Creek – a small stream. Creek – an inlet of the sea, narrower than a cove. Delta – the location where a river flows into an ocean, estuary, lake, or reservoir. Distributary or distributary channel – a stream that branches off and flows away from a main stream channel. Drainage basin – a region of land where water from rain or snowmelt drains downhill into another body of water, such as a river, lake, or reservoir. Draw – a dry creek bed or gulch that temporarily fills with water after a heavy rain, or seasonally. See wadi. Estuary – a semi-enclosed coastal body of water with one or more rivers or streams flowing into it, with a free connection to the open sea Firth – a regional term of Scotland used to denote various coastal waters, such as large sea bays, estuaries and straits. Fjord – a narrow inlet of the sea between cliffs or steep slopes. Glacier – a large collection of ice or a frozen river that moves down a mountain. Glacial pothole – a kettle Gulf – a part of a lake or ocean that extends so that it is surrounded by land on three sides, similar to, but larger than a bay.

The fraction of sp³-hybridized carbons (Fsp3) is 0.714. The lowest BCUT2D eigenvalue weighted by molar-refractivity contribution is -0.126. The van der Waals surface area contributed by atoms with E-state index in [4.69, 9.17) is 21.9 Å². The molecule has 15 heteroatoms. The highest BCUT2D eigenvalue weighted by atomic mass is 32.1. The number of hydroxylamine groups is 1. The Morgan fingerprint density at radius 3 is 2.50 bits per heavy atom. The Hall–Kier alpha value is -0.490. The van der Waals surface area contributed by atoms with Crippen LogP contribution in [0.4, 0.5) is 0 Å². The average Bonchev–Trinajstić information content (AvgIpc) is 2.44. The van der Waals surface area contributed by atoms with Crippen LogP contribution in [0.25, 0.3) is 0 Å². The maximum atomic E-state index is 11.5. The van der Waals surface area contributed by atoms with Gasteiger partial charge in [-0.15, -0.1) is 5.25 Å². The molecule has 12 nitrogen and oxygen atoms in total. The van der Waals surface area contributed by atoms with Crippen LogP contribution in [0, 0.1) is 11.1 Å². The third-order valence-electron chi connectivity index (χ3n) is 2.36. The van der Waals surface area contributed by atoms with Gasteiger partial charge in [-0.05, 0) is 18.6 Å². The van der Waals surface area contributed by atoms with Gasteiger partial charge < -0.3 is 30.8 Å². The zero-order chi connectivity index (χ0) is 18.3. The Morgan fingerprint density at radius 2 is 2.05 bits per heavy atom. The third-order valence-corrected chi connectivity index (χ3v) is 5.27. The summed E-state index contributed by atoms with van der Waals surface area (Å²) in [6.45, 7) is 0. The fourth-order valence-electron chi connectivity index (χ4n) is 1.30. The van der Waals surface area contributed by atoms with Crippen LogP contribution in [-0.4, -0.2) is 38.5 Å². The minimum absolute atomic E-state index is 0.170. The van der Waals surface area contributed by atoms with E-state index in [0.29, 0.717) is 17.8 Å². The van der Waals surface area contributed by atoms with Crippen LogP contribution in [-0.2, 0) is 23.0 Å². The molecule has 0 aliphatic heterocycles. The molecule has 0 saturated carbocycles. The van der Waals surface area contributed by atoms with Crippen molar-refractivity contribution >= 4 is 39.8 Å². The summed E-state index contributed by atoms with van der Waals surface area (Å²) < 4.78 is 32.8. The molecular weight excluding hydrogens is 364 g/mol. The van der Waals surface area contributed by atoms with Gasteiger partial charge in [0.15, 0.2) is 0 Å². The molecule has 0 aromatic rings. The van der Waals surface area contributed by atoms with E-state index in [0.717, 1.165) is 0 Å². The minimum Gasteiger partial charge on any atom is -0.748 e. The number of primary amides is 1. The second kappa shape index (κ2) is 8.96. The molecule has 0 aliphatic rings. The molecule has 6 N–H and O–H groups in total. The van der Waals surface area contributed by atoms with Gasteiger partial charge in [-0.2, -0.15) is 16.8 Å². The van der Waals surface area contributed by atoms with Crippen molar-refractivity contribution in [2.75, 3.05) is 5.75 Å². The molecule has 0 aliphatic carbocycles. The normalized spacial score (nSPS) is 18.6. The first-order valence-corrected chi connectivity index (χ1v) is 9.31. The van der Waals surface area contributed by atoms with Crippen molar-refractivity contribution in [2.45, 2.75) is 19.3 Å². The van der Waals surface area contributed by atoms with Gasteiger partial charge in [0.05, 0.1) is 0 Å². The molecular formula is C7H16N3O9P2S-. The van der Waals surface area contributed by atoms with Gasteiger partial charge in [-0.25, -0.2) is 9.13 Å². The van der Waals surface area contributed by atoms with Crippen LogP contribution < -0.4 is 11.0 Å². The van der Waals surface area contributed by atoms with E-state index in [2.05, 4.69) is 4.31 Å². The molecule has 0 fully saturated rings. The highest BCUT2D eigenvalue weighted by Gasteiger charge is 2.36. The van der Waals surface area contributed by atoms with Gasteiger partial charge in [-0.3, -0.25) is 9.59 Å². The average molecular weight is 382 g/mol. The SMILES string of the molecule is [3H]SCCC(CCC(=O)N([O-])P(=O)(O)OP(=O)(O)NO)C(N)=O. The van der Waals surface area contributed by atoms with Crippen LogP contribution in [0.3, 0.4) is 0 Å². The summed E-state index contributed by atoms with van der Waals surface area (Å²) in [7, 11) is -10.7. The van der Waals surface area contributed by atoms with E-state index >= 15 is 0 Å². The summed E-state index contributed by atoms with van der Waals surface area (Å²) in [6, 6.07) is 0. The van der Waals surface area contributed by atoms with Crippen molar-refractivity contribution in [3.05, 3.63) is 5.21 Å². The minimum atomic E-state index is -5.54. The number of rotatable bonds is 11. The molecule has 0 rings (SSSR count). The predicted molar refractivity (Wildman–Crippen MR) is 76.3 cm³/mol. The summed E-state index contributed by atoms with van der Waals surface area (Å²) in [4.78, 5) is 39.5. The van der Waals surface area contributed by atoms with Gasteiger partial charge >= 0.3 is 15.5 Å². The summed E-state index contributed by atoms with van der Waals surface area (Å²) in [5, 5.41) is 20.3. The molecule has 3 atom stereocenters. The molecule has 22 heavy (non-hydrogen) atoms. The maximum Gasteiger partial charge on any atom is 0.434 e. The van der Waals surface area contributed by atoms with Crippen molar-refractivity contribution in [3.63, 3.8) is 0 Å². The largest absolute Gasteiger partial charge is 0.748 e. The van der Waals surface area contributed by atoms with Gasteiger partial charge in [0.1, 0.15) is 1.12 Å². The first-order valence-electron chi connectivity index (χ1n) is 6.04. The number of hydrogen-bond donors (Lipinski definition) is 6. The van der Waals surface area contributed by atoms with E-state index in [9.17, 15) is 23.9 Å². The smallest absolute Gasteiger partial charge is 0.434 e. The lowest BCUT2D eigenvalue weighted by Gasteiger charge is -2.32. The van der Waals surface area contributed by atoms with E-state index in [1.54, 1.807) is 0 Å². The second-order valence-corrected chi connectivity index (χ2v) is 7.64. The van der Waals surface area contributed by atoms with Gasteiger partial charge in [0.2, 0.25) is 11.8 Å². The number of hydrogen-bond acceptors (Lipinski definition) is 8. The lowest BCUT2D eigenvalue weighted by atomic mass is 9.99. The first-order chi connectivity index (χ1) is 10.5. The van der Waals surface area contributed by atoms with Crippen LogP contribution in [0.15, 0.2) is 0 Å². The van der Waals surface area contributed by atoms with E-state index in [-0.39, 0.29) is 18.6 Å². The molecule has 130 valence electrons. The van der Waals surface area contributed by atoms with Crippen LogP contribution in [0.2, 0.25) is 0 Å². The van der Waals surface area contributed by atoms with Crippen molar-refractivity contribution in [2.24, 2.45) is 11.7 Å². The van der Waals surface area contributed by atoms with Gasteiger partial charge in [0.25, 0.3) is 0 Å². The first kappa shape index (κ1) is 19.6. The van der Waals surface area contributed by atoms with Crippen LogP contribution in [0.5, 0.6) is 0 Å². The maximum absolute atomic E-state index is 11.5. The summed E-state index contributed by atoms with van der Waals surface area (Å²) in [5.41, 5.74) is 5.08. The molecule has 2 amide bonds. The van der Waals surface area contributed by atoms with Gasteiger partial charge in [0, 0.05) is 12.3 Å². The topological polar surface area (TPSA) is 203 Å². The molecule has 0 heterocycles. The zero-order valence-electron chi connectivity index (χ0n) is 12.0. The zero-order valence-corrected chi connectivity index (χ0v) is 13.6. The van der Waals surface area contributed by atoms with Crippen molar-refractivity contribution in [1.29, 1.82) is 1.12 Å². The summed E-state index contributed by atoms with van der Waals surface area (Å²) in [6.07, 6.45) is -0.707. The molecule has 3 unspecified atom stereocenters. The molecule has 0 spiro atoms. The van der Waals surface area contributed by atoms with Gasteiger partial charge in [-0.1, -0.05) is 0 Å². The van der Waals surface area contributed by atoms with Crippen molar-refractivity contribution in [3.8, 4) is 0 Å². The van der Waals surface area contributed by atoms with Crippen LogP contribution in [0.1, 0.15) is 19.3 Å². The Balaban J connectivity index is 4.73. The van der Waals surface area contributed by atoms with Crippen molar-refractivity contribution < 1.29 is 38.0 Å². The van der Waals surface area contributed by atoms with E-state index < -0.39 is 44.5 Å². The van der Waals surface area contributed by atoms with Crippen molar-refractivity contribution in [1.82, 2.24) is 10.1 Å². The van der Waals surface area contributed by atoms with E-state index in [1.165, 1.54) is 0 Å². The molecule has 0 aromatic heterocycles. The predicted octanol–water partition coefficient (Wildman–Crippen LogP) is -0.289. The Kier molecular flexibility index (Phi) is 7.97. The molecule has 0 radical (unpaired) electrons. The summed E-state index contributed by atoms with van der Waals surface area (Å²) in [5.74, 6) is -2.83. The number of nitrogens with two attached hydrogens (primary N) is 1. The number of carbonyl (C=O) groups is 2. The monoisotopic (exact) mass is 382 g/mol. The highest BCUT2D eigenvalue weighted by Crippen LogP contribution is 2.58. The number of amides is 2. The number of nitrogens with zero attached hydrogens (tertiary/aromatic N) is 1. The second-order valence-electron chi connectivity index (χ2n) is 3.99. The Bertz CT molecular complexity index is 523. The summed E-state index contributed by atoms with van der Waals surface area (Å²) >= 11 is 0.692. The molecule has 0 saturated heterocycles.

Headland – an area of water bordered by land on three sides. Harbor – an artificial or occurring body of water where ships are stored or may shelter from the ocean's weather and currents. Impoundment – an artificially-created body of water, by damming a source. Used for flood control, as a drinking water supply, ornamentation, or other purpose or combination of purposes. Note that the process of creating an "impoundment" of water is itself called "impoundment." Inlet – a body of water seawater, which has characteristics of one or more of the following: bay, estuary, fjord, sea loch, or sound. Kettle – a shallow, sediment-filled body of water formed by retreating glaciers or draining floodwaters. Kill – used in areas of Dutch influence in New York, New Jersey and other areas of the former New Netherland colony of Dutch America to describe a strait, river, or arm of the sea. Lagoon – a body of comparatively shallow salt or brackish water separated from the deeper sea by a shallow or exposed sandbank, coral reef, or similar feature.